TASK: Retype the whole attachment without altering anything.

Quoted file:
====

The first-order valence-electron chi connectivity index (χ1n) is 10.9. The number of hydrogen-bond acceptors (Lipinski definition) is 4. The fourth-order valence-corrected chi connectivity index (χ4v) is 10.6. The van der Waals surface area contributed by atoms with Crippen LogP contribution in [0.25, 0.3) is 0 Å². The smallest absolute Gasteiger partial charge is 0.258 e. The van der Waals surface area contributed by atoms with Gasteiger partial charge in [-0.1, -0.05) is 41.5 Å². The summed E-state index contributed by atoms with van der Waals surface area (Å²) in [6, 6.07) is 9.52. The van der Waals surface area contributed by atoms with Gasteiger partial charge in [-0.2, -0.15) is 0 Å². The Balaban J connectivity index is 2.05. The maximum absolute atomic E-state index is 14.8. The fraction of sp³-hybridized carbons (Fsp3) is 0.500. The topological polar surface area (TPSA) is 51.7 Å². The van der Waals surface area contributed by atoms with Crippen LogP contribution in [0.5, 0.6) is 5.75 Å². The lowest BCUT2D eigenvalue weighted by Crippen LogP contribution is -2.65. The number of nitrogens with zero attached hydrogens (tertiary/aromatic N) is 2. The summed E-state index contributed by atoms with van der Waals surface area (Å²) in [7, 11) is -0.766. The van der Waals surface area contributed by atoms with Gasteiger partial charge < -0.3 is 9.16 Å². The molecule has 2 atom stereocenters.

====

The first-order valence-electron chi connectivity index (χ1n) is 10.9. The number of hydrogen-bond acceptors (Lipinski definition) is 4. The fourth-order valence-corrected chi connectivity index (χ4v) is 10.6. The van der Waals surface area contributed by atoms with Crippen LogP contribution in [0.25, 0.3) is 0 Å². The smallest absolute Gasteiger partial charge is 0.258 e. The van der Waals surface area contributed by atoms with Gasteiger partial charge in [-0.1, -0.05) is 41.5 Å². The summed E-state index contributed by atoms with van der Waals surface area (Å²) in [6, 6.07) is 9.52. The van der Waals surface area contributed by atoms with Gasteiger partial charge in [-0.2, -0.15) is 0 Å². The Balaban J connectivity index is 2.05. The maximum absolute atomic E-state index is 14.8. The fraction of sp³-hybridized carbons (Fsp3) is 0.500. The topological polar surface area (TPSA) is 51.7 Å². The van der Waals surface area contributed by atoms with Crippen LogP contribution in [0.5, 0.6) is 5.75 Å². The lowest BCUT2D eigenvalue weighted by Crippen LogP contribution is -2.65. The number of nitrogens with zero attached hydrogens (tertiary/aromatic N) is 2. The summed E-state index contributed by atoms with van der Waals surface area (Å²) in [7, 11) is -0.766. The van der Waals surface area contributed by atoms with Gasteiger partial charge < -0.3 is 9.16 Å². The molecule has 2 atom stereocenters.